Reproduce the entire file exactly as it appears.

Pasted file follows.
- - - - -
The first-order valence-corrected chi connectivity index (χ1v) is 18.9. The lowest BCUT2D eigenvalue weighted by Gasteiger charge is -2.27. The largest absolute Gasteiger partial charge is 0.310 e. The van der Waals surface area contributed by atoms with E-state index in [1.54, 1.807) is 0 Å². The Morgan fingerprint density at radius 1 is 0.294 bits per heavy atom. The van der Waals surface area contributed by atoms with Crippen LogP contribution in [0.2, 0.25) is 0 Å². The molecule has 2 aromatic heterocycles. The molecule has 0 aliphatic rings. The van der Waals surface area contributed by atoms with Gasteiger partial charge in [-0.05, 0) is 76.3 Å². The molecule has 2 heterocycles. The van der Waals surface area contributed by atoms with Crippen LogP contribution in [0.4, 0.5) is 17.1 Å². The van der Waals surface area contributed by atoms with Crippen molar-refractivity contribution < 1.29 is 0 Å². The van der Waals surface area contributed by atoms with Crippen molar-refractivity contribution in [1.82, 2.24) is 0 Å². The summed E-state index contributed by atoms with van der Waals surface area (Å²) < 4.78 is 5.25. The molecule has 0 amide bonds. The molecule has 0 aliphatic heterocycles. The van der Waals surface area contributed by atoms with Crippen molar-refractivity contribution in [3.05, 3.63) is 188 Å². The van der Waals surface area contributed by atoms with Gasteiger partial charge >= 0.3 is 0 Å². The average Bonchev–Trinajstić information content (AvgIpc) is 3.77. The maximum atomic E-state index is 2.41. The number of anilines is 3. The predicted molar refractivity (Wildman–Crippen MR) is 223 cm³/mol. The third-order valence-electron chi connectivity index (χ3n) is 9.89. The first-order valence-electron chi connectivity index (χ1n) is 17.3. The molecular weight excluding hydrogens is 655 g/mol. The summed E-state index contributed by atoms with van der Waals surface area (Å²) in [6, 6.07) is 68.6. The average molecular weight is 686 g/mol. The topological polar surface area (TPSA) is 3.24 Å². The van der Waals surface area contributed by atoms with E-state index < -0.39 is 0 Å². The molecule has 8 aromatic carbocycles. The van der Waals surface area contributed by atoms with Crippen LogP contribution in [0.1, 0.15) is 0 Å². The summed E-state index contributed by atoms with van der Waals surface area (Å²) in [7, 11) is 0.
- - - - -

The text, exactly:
The first-order valence-corrected chi connectivity index (χ1v) is 18.9. The lowest BCUT2D eigenvalue weighted by Gasteiger charge is -2.27. The largest absolute Gasteiger partial charge is 0.310 e. The van der Waals surface area contributed by atoms with E-state index in [1.54, 1.807) is 0 Å². The Morgan fingerprint density at radius 1 is 0.294 bits per heavy atom. The van der Waals surface area contributed by atoms with Crippen LogP contribution in [0.2, 0.25) is 0 Å². The molecule has 2 aromatic heterocycles. The molecule has 0 aliphatic rings. The van der Waals surface area contributed by atoms with Gasteiger partial charge in [-0.05, 0) is 76.3 Å². The molecule has 2 heterocycles. The van der Waals surface area contributed by atoms with Crippen LogP contribution in [0.4, 0.5) is 17.1 Å². The van der Waals surface area contributed by atoms with Crippen molar-refractivity contribution < 1.29 is 0 Å². The van der Waals surface area contributed by atoms with Crippen molar-refractivity contribution in [1.82, 2.24) is 0 Å². The summed E-state index contributed by atoms with van der Waals surface area (Å²) < 4.78 is 5.25. The molecule has 0 amide bonds. The molecule has 0 aliphatic heterocycles. The van der Waals surface area contributed by atoms with Crippen molar-refractivity contribution in [3.05, 3.63) is 188 Å². The van der Waals surface area contributed by atoms with Gasteiger partial charge >= 0.3 is 0 Å². The average Bonchev–Trinajstić information content (AvgIpc) is 3.77. The maximum atomic E-state index is 2.41. The number of anilines is 3. The predicted molar refractivity (Wildman–Crippen MR) is 223 cm³/mol. The third-order valence-electron chi connectivity index (χ3n) is 9.89. The first-order valence-electron chi connectivity index (χ1n) is 17.3. The molecular weight excluding hydrogens is 655 g/mol. The summed E-state index contributed by atoms with van der Waals surface area (Å²) in [6, 6.07) is 68.6. The average molecular weight is 686 g/mol. The topological polar surface area (TPSA) is 3.24 Å². The van der Waals surface area contributed by atoms with E-state index < -0.39 is 0 Å². The molecule has 8 aromatic carbocycles. The van der Waals surface area contributed by atoms with Crippen LogP contribution in [0.1, 0.15) is 0 Å². The summed E-state index contributed by atoms with van der Waals surface area (Å²) in [7, 11) is 0.